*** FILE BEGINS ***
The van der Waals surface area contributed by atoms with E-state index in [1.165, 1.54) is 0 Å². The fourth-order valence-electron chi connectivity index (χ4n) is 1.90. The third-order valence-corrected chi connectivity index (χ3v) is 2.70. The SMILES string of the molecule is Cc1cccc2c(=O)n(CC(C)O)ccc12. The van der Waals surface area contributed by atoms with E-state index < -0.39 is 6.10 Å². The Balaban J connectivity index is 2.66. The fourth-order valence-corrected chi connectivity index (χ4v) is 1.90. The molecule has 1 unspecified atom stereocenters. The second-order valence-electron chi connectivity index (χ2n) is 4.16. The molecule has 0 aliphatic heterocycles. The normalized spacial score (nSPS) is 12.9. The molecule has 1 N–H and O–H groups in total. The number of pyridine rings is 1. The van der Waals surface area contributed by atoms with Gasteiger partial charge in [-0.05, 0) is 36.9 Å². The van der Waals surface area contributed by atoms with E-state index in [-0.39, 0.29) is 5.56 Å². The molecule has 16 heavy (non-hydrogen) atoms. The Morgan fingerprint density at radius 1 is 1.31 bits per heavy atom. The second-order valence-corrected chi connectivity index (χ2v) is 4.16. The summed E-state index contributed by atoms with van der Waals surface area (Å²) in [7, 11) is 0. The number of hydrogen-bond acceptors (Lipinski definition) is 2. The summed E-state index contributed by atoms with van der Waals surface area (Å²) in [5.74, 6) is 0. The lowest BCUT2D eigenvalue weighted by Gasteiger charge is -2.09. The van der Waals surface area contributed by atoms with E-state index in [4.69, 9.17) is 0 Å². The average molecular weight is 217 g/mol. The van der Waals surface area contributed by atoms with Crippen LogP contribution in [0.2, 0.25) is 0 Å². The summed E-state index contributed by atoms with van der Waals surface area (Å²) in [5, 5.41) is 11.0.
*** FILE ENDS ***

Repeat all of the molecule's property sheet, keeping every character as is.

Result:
The van der Waals surface area contributed by atoms with E-state index in [1.165, 1.54) is 0 Å². The fourth-order valence-electron chi connectivity index (χ4n) is 1.90. The third-order valence-corrected chi connectivity index (χ3v) is 2.70. The SMILES string of the molecule is Cc1cccc2c(=O)n(CC(C)O)ccc12. The van der Waals surface area contributed by atoms with E-state index < -0.39 is 6.10 Å². The Balaban J connectivity index is 2.66. The fourth-order valence-corrected chi connectivity index (χ4v) is 1.90. The molecule has 1 unspecified atom stereocenters. The second-order valence-electron chi connectivity index (χ2n) is 4.16. The molecule has 0 aliphatic heterocycles. The normalized spacial score (nSPS) is 12.9. The molecule has 1 N–H and O–H groups in total. The number of pyridine rings is 1. The van der Waals surface area contributed by atoms with Gasteiger partial charge in [-0.05, 0) is 36.9 Å². The van der Waals surface area contributed by atoms with E-state index in [-0.39, 0.29) is 5.56 Å². The molecule has 16 heavy (non-hydrogen) atoms. The Morgan fingerprint density at radius 1 is 1.31 bits per heavy atom. The second-order valence-corrected chi connectivity index (χ2v) is 4.16. The summed E-state index contributed by atoms with van der Waals surface area (Å²) in [7, 11) is 0. The number of hydrogen-bond acceptors (Lipinski definition) is 2. The summed E-state index contributed by atoms with van der Waals surface area (Å²) in [5.74, 6) is 0. The lowest BCUT2D eigenvalue weighted by Gasteiger charge is -2.09. The van der Waals surface area contributed by atoms with E-state index in [4.69, 9.17) is 0 Å². The average molecular weight is 217 g/mol. The van der Waals surface area contributed by atoms with Crippen LogP contribution in [0.2, 0.25) is 0 Å². The summed E-state index contributed by atoms with van der Waals surface area (Å²) in [5, 5.41) is 11.0.